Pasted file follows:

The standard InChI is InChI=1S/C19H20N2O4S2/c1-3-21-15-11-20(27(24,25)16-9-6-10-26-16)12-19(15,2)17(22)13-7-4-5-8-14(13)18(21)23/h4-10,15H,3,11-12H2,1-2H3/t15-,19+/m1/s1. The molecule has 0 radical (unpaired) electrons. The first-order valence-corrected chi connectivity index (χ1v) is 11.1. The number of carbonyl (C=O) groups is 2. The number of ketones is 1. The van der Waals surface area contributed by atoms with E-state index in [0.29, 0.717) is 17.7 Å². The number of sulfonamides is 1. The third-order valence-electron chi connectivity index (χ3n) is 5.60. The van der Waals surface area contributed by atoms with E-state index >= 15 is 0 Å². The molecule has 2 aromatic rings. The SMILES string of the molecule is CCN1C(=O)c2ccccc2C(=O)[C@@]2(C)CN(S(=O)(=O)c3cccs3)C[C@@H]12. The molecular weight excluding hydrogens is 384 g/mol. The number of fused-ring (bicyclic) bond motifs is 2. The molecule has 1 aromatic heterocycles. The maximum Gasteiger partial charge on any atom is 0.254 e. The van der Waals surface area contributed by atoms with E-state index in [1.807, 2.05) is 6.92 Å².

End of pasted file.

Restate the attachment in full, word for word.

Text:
The standard InChI is InChI=1S/C19H20N2O4S2/c1-3-21-15-11-20(27(24,25)16-9-6-10-26-16)12-19(15,2)17(22)13-7-4-5-8-14(13)18(21)23/h4-10,15H,3,11-12H2,1-2H3/t15-,19+/m1/s1. The molecule has 0 radical (unpaired) electrons. The first-order valence-corrected chi connectivity index (χ1v) is 11.1. The number of carbonyl (C=O) groups is 2. The number of ketones is 1. The van der Waals surface area contributed by atoms with E-state index in [0.29, 0.717) is 17.7 Å². The number of sulfonamides is 1. The third-order valence-electron chi connectivity index (χ3n) is 5.60. The van der Waals surface area contributed by atoms with E-state index >= 15 is 0 Å². The molecule has 2 aromatic rings. The SMILES string of the molecule is CCN1C(=O)c2ccccc2C(=O)[C@@]2(C)CN(S(=O)(=O)c3cccs3)C[C@@H]12. The molecular weight excluding hydrogens is 384 g/mol. The number of fused-ring (bicyclic) bond motifs is 2. The molecule has 1 aromatic heterocycles. The maximum Gasteiger partial charge on any atom is 0.254 e. The van der Waals surface area contributed by atoms with E-state index in [1.807, 2.05) is 6.92 Å².